Last winter, when my Silhouette Cameo was new, I spent a lot of time looking at Christmas paper decorations, trying to decide which ones looked like they were within my new skill set.
At the same time, this pin kept surfacing in my Pinterest feed, (which does not feature paper decorations) and I knew somewhere these two searches were going to overlap.
Of course, it happened last week. When it is most definitely not Christmas decorating season.
No matter. At SuzerSpace, I’m not really limiting myself to doing crafts by season, or, for that matter, in “appropriate” colors. It’s spring in Kansas City, and that means show stopping blooms of Crab Apples (the pink and the white) Forsythias and Magnolias.
These are happy colors, which means it’s a perfect inspiration for a Happy Day Mini Wreath.
For the true Boxwood Paper Wreaths, I’ve seen tutorials and have downloaded free cutting files from a couple of sites. For this craft, I’ve mixed up the best parts of these (and other’s I’ve visited) to create my version.
I resized the cut file from the InMyOwnStyle blog so that I could could cut as many stems as possible from my 6 x 6 card stock. I used my standard trick of setting up the Design Page settings as 12 x 12, and then setting up 4 sheets of different colored stock on my mat, being super careful how I positioned the sheets and matching that with the artwork in Silhouette Studio.
I adjusted my cut settings and sent that file to cut.
For the round wreath shape, I used a coffee can lid to trace a circle on a cereal box. And I used a beer glass to trace an inner circle. I cut this out with scissors, although you could do this on on the Silhouette as well. It isn’t going to show, so I just cut it by hand.
To get to the inner ring, I sliced an “X” somewhat at the center with an Xacto knife to give me a place to slip my scissors in at to start cutting.
Once the stems were cut, I weeded them, and then began placing them, starting in the upper left corner. I test fit a few to make sure I had a plan, and then started gluing, working counter clockwise. You’ll quickly realize you don’t need to put glue on the entire back of the stem – it’s mostly just the bottom right edge that actually gets adhered to the circle base.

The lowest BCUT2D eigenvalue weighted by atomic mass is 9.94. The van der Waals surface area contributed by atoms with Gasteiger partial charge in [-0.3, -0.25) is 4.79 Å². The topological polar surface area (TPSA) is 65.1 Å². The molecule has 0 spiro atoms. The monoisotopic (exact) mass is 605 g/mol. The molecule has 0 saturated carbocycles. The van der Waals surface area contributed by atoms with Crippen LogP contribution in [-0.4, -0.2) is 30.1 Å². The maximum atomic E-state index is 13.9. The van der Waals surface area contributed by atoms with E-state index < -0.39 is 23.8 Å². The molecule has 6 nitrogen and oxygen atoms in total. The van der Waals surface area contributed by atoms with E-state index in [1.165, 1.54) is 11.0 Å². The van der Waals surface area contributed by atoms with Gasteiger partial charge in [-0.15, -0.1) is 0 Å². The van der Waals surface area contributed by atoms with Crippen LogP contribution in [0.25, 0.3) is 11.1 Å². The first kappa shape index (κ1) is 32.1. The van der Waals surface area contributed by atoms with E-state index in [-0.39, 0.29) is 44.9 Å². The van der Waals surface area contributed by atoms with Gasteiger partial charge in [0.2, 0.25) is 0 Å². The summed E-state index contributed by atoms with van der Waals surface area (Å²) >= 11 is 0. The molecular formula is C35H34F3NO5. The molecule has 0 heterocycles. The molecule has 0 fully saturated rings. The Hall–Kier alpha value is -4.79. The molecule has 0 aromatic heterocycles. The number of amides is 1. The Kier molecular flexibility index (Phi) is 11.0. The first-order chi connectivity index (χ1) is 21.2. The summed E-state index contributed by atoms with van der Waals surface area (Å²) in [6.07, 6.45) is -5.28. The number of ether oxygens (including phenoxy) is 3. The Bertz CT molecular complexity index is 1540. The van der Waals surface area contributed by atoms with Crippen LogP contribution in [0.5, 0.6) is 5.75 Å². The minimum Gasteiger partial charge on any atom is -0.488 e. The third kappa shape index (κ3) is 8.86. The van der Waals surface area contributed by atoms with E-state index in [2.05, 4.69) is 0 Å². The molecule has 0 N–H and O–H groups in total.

I wasn’t too worried about getting a perfect ring of stems – I wanted this to be loose, happy and fun. Mostly I was aiming for hiding the cereal box frame and keeping the outer edges approximately the same height. I kept rotating the ring so I was always working in the upper left corner. When I had made it completely around, I still had a few stems left over, so I cut off the long end branchy ends and fit them in under a few stems that had wiggle room to spare.
When that part of the assembly was complete, I measured the space available in the center, and then created a new document in Adobe Illustrator that was the size. I drew a red box inside that space to show me where the words would go, and then typed up my phrase and chose a fun font.
I added a thin rectangle across the top of the letters, adjusting it so that every letter touched it in some way. After converting the Text to Outlines, I used a combination of the Pathfinder Palette’s Combine, Minus Front and Divide filters to create two welded shapes for my strings of type.
I extended the edges of the rectangles at both sides to give me a little extra gluing room, and then exported the file. The basic version of Silhouette Studio won’t import an Illustrator file, but it has no problem with a DXF file.
In Silhouette Studio I set up my Design Page settings for 6 x 6 card stock, and then brought in my text. I flipped the bottom line of text using the Rotate settings so that I could move it up closer to the first line, which saves paper. I sent that to cut, and then carefully weeded it, wondering why I chose such a thin font 🙂
Once weeded, I flipped the mini wreath over and centered the two lines of type on the back, and then used a little tacky glue to glue those little extra pieces.